Sixty-five million years ago the Earth changed dramatically when a giant asteroid struck. A mass extinction ensued with dinosaurs disappearing as the planet warmed. Before the asteroid, conifers, like dinosaurs, ruled. Almost unimaginable forests of cone-bearing trees decorated the Earth with as many as 20,000 species, including nine different redwoods. With the global warming that followed, mammals replaced dinosaurs and flowering plants did mostly the same to conifers.
However, Humboldt County remains, in some ways, as it was in the Jurassic period. While the large dinosaurs are gone (we still have rattlesnakes), the conifers are not. Along the coast, redwoods rule, taking advantage of a perennial cool, moist, foggy climate in the summer, torrential rains in the winter and a temperate year-round growing season. Northern Humboldt averages upward of 80 inches of rain, making it a true temperate rainforest. Southern Humboldt averages less but still nurtures monstrous trees along the banks of steep-walled river canyons of the Eel and Van Duzen.
Farther inland, behind the Redwood Curtain, it is too warm and dry in the summer for redwoods. Instead one finds North America's most valuable lumber tree — the Douglas fir — in the mixed conifer forests of the inland river country. As the Klamath Mountains rise, Humboldt even offers subalpine environments with hanging lakes decorated by true firs and hemlocks. The diversity of Humboldt County never ceases to amaze and the following three hikes are just a sampling.
- León Villagómez
- Cheatham Grove
Southern Humboldt Grizzly Creek Redwood State Park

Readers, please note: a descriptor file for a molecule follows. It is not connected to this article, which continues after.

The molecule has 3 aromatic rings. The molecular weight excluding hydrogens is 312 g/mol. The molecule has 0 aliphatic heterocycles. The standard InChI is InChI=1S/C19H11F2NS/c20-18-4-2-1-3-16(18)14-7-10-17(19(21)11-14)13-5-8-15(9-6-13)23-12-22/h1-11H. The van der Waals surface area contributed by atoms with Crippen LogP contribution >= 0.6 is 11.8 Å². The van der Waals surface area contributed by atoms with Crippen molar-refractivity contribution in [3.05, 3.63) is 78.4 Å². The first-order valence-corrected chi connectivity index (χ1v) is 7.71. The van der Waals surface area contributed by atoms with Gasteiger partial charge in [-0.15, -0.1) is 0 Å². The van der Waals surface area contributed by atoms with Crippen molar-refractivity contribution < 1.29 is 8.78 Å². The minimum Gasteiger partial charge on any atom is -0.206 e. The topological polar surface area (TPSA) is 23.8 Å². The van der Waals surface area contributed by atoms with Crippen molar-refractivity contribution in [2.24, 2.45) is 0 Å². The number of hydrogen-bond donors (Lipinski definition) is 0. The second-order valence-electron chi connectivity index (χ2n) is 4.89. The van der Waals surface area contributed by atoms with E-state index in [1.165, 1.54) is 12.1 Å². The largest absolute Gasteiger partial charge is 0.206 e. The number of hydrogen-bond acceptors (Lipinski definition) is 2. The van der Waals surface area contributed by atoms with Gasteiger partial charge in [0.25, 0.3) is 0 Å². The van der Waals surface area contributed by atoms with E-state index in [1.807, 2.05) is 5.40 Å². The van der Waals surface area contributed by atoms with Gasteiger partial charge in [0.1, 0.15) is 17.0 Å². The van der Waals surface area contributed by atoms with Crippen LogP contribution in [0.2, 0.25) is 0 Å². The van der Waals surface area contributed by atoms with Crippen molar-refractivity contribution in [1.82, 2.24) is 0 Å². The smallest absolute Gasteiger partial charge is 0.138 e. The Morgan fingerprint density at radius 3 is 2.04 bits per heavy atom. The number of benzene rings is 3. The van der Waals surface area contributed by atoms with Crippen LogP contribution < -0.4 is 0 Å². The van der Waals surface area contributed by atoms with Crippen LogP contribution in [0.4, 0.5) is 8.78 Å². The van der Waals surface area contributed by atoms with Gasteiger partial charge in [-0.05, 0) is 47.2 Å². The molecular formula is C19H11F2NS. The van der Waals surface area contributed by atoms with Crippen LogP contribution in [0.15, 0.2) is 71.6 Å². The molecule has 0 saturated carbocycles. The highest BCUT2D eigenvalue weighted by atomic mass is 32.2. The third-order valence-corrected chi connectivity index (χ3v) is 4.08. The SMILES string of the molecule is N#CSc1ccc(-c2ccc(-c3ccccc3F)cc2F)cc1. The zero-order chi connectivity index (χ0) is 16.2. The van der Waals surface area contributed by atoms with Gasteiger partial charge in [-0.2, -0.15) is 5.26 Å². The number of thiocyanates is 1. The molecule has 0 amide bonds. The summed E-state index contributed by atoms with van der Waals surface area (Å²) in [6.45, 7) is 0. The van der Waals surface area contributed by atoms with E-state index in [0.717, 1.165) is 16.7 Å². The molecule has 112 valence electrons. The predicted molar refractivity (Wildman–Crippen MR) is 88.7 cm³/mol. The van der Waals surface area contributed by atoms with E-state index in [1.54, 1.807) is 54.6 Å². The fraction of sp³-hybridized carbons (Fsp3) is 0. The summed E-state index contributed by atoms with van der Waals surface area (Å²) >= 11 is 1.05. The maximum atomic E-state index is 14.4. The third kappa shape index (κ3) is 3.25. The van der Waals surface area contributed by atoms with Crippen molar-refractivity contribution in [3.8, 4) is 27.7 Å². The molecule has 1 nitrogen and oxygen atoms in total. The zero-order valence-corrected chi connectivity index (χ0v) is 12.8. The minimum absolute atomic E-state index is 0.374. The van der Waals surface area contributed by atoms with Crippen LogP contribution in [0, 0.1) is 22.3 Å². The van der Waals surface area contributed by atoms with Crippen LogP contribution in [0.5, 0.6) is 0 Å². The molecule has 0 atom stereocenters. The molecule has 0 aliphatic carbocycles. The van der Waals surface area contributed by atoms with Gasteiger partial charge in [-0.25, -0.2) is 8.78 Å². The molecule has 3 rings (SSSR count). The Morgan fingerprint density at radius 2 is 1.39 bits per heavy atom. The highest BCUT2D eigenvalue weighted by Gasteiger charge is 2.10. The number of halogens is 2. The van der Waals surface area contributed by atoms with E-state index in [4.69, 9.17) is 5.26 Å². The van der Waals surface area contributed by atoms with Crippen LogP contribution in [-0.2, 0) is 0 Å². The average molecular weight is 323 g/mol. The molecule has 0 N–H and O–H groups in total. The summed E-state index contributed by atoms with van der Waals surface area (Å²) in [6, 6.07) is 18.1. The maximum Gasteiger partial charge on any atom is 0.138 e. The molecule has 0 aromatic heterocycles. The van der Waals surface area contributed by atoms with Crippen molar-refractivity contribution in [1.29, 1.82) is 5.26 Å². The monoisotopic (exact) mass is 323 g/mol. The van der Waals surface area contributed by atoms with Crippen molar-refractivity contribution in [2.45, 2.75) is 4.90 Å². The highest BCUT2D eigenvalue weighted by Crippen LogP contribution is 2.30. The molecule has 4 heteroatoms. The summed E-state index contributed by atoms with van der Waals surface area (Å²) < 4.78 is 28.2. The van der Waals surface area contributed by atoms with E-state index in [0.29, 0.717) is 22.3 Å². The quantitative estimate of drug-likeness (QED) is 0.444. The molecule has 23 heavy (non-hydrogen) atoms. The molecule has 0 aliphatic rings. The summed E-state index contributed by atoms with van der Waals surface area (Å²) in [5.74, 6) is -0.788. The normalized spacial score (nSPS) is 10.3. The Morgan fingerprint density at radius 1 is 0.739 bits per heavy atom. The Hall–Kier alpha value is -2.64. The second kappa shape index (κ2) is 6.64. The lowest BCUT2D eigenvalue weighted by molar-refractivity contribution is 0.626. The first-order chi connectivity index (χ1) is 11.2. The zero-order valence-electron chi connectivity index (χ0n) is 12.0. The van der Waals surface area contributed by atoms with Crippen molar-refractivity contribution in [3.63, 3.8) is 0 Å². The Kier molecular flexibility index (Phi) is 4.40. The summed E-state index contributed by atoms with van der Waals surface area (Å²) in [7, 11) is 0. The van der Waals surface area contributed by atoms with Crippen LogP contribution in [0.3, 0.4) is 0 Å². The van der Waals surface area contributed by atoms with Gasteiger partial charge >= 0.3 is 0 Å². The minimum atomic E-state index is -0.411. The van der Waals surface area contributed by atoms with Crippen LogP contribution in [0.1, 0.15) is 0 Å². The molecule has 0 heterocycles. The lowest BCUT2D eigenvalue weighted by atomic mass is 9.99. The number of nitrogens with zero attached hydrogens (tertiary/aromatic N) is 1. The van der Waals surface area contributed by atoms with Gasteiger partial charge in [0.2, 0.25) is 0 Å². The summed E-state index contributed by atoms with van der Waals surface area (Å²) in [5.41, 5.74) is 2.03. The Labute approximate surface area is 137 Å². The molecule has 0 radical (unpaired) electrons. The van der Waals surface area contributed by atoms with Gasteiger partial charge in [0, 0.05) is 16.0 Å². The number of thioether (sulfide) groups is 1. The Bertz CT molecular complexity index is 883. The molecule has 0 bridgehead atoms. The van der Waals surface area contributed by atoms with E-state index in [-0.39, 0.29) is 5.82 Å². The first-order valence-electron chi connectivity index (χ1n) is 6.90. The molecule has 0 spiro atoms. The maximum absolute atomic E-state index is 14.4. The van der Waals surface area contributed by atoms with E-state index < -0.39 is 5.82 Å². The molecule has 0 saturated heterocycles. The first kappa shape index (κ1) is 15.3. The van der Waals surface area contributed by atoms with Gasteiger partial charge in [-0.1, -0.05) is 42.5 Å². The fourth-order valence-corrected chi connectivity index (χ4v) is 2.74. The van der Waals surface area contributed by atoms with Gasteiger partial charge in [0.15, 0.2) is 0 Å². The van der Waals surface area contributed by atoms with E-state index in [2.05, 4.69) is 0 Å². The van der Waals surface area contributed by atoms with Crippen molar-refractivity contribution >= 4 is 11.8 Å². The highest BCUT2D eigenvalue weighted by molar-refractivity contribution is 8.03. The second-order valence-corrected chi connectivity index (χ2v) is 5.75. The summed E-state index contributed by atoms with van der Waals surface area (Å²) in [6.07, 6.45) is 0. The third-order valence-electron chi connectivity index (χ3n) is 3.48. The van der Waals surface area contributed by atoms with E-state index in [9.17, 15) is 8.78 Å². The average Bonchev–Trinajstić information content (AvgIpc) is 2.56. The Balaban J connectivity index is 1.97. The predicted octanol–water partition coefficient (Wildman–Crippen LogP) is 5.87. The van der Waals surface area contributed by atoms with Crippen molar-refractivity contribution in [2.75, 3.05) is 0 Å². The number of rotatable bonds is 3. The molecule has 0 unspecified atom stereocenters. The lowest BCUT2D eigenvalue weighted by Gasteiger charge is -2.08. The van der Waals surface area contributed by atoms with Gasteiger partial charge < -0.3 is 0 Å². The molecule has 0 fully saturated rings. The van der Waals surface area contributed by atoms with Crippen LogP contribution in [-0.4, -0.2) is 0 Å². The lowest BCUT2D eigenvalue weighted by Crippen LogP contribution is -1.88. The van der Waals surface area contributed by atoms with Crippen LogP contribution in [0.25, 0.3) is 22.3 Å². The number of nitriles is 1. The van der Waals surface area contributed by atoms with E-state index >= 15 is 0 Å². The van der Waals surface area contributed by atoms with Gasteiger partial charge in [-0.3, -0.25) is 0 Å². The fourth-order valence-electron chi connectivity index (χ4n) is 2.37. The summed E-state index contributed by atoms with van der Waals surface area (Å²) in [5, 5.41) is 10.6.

Getting There: Approximately 35 miles southeast of Eureka, drive past Swimmers Delight on State Route 36 and watch for a parking area on the left just past a bridge over the Van Duzen River. The short 1-mile Owen Cheatham loop is easy and family friendly.
What to watch for: Along the beautiful Van Duzen River, a small bench of old-growth redwoods has been fertilized over the centuries by river deposits. The soils are rich and the trees are tall. Watch for Ewoks — the speeder chase on the moon of Endor, in Return of the Jedi was filmed here. Also, the Humboldt County Office of Education and California State Parks have developed a family activity called a Quest for the hike. Brochures are at the kiosk and www.redwood-edventures.org.
Redwoods might just be the grandest species in the plant world — from top to bottom they are the epitome of grandeur. The tallest redwood is 379 feet (and still growing), while one of the most massive redwoods is a mere 320 feet but has a basal diameter of nearly 26 feet. Those are some impressive beings. The Owen Cheatham Redwood Grove is a great place to visit these giants and its larger-than-life landscape is surely why George Lucas chose to shoot part of his Star Wars sequel in the redwood forests of northern California. What better way to appreciate conifers, one of the world's most ancient plant groups, than a stroll through this otherworldly redwood forest?